In a national speaking tour called "A Conversation of Reconciliation," King and Browder reunite in a forum that promotes candid, open and honest conversation between African-American men and women about sex and love and the devastating impacts of deception and denial in relationships.
The tour is being presented in conjunction with Black churches, health organizations, women’s groups and other community organizations, and a portion of the proceeds will be donated to the Lillie Mae Foundation, a family based foundation that provides financial support for families impacted by HIV/AIDS.
"The vision that Brenda and I have is that our ‘Conversation of Reconciliation’ tour will enable us to use our experiences to bring the discussion of HIV and AIDS to the forefront in the African-American community. We want to make a meaningful difference in the lives of brothers and sisters across this country," King added.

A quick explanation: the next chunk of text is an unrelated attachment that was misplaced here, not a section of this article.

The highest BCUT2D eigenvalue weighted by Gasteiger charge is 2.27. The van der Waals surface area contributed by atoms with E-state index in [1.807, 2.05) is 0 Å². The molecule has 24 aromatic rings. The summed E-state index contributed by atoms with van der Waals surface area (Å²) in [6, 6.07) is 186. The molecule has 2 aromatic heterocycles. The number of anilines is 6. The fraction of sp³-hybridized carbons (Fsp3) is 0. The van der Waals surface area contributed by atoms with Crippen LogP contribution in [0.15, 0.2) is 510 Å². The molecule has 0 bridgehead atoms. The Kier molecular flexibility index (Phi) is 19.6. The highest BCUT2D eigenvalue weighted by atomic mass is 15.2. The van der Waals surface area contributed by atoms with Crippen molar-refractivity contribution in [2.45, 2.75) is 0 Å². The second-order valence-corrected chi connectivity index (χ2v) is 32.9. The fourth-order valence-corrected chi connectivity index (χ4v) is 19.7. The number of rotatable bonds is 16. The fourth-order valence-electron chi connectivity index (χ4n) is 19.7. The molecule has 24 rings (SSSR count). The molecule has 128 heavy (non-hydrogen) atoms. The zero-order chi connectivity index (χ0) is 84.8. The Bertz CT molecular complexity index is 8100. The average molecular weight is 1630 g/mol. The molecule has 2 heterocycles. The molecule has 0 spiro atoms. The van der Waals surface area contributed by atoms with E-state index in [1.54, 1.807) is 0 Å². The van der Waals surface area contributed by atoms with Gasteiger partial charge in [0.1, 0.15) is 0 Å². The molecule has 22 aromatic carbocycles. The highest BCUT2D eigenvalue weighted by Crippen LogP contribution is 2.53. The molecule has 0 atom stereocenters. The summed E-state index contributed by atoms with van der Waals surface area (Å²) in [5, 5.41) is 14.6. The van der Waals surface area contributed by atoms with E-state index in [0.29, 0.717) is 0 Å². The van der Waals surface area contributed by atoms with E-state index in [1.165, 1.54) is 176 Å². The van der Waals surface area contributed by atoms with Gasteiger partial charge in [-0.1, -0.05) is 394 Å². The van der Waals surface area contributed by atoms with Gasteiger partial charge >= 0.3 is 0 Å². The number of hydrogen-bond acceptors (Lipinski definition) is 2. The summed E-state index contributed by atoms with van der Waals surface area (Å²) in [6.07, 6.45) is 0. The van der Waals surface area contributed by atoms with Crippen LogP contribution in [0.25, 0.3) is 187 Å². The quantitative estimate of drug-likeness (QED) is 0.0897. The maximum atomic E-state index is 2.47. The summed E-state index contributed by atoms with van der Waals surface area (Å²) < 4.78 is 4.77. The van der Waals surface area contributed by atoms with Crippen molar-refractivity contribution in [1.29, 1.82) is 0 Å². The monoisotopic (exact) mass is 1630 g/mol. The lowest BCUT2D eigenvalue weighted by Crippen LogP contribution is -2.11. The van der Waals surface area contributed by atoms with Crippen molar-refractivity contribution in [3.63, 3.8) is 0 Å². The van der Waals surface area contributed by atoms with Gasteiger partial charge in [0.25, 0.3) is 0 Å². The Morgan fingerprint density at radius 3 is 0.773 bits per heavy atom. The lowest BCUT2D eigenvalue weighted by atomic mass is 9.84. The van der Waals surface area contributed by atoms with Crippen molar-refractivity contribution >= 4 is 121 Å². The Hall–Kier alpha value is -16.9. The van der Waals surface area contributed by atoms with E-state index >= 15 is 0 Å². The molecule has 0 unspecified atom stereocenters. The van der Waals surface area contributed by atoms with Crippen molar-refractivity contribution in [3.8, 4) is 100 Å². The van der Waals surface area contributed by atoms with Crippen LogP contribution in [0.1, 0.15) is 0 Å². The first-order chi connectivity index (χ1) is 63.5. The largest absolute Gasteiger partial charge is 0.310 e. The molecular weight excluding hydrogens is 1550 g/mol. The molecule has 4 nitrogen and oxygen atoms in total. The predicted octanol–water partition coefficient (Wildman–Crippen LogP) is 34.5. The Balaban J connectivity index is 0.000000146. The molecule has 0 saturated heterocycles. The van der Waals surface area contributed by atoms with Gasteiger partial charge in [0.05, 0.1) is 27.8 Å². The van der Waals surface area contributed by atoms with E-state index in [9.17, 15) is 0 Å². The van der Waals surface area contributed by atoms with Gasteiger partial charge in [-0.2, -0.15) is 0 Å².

The 90-minute presentation sheds light on their personal struggles as a couple with two children whose private battles with deceit and deception quickly became public. They detail the pain that resulted, their individual journeys toward healing, their fight to save their family and how their faith played in the middle of everything.
"I truly give all credit to God and to a tremendously supportive family for helping me make it through one of the most difficult times in my life," Browder said. "Our community can’t keep silent about the HIV/AIDS epidemic. It’s literally destroying our families and now more than ever we have to encourage dialogue, promote knowledge and understanding and support African-American women and men who are reaching out for help."